For those of you who came to our concert last Tuesday dreading contemporary music and anticipating four and something minutes of silence at a piano (or anything else John Cage concocted, for that matter), we think it’s safe to proclaim that the Third Coast Percussion Quartet won over everyone with their great performances of some pretty spectacular compositions.

In an innovative program featuring works by Steve Reich, Tobias Broström, John Cage, and quartet member David Skidmore, Third Coast created hypnotic and invigorating soundscapes with marimbas, coffee tins, a conch shell, and a stage-full of percussive instruments. Afterwards, as if winning over 385 people’s hearts wasn’t enough, the guys of Third Coast were so nice that they welcomed audience members to go on stage and see (and play!) their instruments up close.

Please check out our podcast interview with the guys from Third Coast, as well as a brief rehearsal clip on our audio page if you are interested in hearing the conch shell in action again. Also, please take a look at what music journalist Marc Geelhoed wrote about Third Coast and Rush Hour on his blog. Thank you all for supporting Rush Hour!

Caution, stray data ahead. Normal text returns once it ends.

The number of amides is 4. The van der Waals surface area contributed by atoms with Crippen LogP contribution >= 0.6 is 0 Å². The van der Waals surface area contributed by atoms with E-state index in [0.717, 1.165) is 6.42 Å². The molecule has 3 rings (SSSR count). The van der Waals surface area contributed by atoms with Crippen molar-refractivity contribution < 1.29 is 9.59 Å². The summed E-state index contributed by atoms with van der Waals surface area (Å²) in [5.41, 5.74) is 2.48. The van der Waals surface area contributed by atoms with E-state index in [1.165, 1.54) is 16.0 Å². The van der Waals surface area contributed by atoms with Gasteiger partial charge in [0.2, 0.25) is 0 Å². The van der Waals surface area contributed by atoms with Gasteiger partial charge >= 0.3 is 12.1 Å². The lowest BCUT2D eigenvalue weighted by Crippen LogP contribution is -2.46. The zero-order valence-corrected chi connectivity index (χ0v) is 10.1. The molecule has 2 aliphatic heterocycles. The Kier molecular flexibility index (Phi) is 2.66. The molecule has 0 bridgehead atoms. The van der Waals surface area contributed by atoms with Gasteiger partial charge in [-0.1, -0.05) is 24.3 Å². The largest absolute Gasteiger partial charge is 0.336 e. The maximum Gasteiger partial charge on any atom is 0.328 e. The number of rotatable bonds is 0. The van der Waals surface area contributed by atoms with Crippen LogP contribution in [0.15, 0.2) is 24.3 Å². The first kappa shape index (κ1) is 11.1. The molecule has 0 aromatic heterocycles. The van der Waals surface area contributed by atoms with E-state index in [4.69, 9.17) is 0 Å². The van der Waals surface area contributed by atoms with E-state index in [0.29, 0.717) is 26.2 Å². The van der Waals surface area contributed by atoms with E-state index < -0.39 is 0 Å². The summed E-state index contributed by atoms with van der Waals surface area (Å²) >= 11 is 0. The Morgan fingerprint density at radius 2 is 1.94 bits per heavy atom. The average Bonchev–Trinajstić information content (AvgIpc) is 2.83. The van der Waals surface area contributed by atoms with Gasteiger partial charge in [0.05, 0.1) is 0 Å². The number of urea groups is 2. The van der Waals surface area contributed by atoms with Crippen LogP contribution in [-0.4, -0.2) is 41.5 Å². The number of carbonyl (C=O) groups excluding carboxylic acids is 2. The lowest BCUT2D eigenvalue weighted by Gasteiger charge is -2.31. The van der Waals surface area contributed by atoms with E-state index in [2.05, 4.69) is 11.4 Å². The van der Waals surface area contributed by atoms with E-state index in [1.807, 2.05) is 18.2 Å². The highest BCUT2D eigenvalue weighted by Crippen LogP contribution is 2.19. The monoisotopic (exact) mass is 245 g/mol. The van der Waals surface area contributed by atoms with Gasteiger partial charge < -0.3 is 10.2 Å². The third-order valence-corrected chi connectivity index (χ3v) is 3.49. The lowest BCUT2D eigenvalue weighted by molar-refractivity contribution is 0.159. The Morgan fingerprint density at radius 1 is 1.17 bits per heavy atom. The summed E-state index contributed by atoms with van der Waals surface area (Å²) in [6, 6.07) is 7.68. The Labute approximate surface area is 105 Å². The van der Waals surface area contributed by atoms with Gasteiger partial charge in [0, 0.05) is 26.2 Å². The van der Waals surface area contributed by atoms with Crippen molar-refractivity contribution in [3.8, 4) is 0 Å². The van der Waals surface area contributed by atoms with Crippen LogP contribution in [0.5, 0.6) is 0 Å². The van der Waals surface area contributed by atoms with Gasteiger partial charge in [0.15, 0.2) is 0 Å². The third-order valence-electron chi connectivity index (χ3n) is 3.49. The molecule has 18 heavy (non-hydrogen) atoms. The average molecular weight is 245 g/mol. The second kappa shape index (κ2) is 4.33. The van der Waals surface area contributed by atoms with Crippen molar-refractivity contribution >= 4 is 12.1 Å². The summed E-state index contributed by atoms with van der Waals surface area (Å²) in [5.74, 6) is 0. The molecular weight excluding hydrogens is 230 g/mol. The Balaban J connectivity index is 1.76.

Coffee, anyone?


We weren’t kidding about all the instruments – imagine all the sounds a composer and percussion quartet can elicit!


Long-time Rush Hour guest Helen and friend. We’ll see you both next week!


Third Coast Percussion Quartet in action.


Guests checking out the instruments on stage after the concert.


Third Coast member Robert Dillon showing Rush Hour Artistic Director Deborah Sobol the “lion’s roar” technique. A “lion’s roar” sound is achieved by using a wet towel to pull on a wooden stick attached to the surface of a drum, and it really does sound like a lion’s roar!


The Very Rev. Joy Rogers revealed to us she was a timpani player in high school during her Rush Hour Q&A, so we had to capture her returning to her roots as a percussionist!


Third Coast member Owen Clayton Condon chatting with Rush Hour board member Dr. Jim Frederiksen.

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